‘We’re all children when we sleep,’ Miranda July

Even my father in his hospital tall bed in St Vincent’s in the city after a burst of pleurisy, a harbinger of his last days with emphysema, looked vulnerable. A far cry from the monster who towered over us when we were little.

He with his long feet, encased in black leather in my memory, though there were times when they were naked, those long-elongated toes with tufts of red hair on each phalange, his wide hands, that were good for slaps, his stubbled chin, so awful to brush against when bedtime came. 

There he was in the white sheets of his hospital bed full of apologies on the visit I made one day after work.

‘I have been so bad to you children,’ he said, and I wanted none if it.

I wanted only that I could get through this visit without too much eye contact, too much meaning transiting between us, too much of anything. The strange reversal when children grow up and confront the vulnerability of their parents. 

As July reckons, all of us are children when we sleep.

And so it was I liked to gaze at my mother when she was also laid out on her hospital bed, eyes closed, body still, soon to leave her body, her heart stopped in its regular rhythm.

One day in the last three weeks before she died she tried to usher me away. The slight hand gesture, an expression on her face, a glint in those tired eyes that said, leave me alone.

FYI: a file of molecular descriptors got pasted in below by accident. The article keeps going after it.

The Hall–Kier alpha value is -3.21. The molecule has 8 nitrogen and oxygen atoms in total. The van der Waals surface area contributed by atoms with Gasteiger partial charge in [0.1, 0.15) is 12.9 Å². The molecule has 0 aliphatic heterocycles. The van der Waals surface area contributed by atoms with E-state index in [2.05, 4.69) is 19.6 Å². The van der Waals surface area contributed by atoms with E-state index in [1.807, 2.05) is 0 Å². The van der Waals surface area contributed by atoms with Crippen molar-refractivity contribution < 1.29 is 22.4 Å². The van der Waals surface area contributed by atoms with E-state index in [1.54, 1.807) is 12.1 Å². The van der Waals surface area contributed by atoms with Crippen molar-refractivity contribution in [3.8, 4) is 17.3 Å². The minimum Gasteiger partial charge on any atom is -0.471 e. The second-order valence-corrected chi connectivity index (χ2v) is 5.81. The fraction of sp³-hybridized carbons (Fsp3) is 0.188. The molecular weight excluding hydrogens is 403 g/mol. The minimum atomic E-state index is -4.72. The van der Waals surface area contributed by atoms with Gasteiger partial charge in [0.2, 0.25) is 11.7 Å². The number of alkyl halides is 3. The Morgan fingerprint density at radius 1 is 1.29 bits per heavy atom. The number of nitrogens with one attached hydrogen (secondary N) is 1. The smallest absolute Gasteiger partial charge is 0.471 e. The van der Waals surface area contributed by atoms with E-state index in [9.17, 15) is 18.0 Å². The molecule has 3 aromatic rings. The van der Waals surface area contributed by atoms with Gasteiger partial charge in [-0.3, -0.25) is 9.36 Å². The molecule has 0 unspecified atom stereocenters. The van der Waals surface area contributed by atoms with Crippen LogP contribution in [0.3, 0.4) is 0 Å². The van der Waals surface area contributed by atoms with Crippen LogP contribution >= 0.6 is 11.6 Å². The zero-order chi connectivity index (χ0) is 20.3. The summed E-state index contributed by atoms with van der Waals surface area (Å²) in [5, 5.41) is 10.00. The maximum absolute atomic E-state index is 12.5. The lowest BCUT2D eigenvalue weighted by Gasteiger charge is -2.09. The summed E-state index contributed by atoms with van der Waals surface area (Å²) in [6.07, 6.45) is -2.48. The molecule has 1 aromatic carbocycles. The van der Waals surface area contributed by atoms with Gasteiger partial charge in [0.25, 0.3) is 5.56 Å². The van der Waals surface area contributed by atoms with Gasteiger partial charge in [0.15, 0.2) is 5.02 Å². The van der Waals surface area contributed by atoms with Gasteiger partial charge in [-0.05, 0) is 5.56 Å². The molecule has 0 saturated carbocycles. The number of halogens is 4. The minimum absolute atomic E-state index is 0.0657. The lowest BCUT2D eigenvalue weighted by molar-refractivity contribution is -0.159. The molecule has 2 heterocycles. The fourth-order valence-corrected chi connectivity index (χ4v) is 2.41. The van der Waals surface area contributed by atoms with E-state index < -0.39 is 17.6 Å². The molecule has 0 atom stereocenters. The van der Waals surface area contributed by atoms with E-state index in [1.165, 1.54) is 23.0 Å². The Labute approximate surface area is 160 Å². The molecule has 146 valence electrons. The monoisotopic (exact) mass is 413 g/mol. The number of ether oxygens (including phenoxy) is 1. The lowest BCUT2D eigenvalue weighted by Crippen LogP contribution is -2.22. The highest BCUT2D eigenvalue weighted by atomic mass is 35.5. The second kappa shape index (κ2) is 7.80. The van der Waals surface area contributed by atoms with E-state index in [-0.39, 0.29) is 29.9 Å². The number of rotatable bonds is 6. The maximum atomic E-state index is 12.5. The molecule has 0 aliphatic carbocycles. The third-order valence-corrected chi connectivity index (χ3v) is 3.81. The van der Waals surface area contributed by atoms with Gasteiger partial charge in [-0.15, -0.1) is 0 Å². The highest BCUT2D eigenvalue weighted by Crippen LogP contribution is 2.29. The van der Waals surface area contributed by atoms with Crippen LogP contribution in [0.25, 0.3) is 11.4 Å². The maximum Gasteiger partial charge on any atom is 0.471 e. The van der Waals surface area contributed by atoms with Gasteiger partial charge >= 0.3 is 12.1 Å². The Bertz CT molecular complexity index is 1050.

Then she closed them as if by shutting out light she could shut me out too. 

But I stayed. I held back, close to the door, out of her sight, and watched as the forced eye closure became involuntary and my mother slipped back into sleep. I watched her face, the wrinkles smoothed into the pillow under the weight of gravity. And imagined that she did not want any of us to see her like this. 

Like Susan Sontag railing against death but allowing those photographs so that people could see not only the bright side of this life, her life, her amazing ability with words, her bright sharp eyes, but the drag on her body as the cancer took over.

We’re all children when we sleep, but less so when we die.

One thought on “‘We’re all children when we sleep,’ Miranda July”

  1. Both my parents died suddenly and unexpectedly so there was no sitting around waiting. My one and only experience of that was the death of my second wife’s mother which was an awful experience because we’d just split and finding our feet but she wanted me with her and so there I was with her five siblings and spouses and her dad and her mother who was furious with me but, fortunately, was unconscious on our arrival and never woke up. Two of her daughters were nurses so the medical staff left the family to take care of their own but I remember so clearly the last few minutes waiting for the old woman to take her final breath. And she kept managing one extra puff. And then another. And although no one said it I could feel everyone thinking, “Finally!” when she actually passed away. Did she look like a child lying there? I know what July’s getting at but, no, that’s not what I saw. I saw a woman shriveling away to nothing. There were no photos taken.

    I wrote this poem years later:

    Losers and Winners

    At the very end
    we all held our breaths

    just waiting to see
    which one of us could

    hold theirs the longest.
    It seemed only right

    she should get to win
    one last time before

    she died.

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